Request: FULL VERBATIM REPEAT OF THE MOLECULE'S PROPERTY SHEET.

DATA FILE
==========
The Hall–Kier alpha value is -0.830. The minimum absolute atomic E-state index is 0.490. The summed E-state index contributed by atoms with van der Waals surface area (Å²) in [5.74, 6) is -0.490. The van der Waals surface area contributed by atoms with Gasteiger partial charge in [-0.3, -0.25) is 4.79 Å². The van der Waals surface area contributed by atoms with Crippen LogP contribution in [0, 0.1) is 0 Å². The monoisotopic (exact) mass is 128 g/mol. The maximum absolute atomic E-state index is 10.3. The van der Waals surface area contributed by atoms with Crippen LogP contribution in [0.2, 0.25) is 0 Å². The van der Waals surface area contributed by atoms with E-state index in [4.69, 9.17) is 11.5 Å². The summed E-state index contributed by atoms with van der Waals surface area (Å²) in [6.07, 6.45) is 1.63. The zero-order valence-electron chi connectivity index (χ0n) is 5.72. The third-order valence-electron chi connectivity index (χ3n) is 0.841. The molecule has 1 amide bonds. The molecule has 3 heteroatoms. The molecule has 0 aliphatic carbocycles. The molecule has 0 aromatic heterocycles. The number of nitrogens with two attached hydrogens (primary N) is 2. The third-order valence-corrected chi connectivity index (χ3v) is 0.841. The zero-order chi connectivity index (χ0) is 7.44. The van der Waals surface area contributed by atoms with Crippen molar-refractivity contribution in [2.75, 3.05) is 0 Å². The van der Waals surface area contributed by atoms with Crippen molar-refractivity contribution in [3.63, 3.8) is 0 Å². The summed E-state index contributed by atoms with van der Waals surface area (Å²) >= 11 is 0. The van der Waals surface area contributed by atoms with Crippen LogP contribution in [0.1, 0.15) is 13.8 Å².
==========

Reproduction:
The Hall–Kier alpha value is -0.830. The minimum absolute atomic E-state index is 0.490. The summed E-state index contributed by atoms with van der Waals surface area (Å²) in [5.74, 6) is -0.490. The van der Waals surface area contributed by atoms with Gasteiger partial charge in [-0.3, -0.25) is 4.79 Å². The van der Waals surface area contributed by atoms with Crippen LogP contribution in [0, 0.1) is 0 Å². The monoisotopic (exact) mass is 128 g/mol. The maximum absolute atomic E-state index is 10.3. The van der Waals surface area contributed by atoms with Crippen LogP contribution in [0.2, 0.25) is 0 Å². The van der Waals surface area contributed by atoms with E-state index in [4.69, 9.17) is 11.5 Å². The summed E-state index contributed by atoms with van der Waals surface area (Å²) in [6.07, 6.45) is 1.63. The zero-order valence-electron chi connectivity index (χ0n) is 5.72. The third-order valence-electron chi connectivity index (χ3n) is 0.841. The molecule has 1 amide bonds. The molecule has 3 heteroatoms. The molecule has 0 aliphatic carbocycles. The molecule has 0 aromatic heterocycles. The number of nitrogens with two attached hydrogens (primary N) is 2. The third-order valence-corrected chi connectivity index (χ3v) is 0.841. The zero-order chi connectivity index (χ0) is 7.44. The van der Waals surface area contributed by atoms with Crippen molar-refractivity contribution in [2.75, 3.05) is 0 Å². The van der Waals surface area contributed by atoms with Crippen molar-refractivity contribution in [3.63, 3.8) is 0 Å². The summed E-state index contributed by atoms with van der Waals surface area (Å²) >= 11 is 0. The van der Waals surface area contributed by atoms with Crippen LogP contribution in [0.1, 0.15) is 13.8 Å².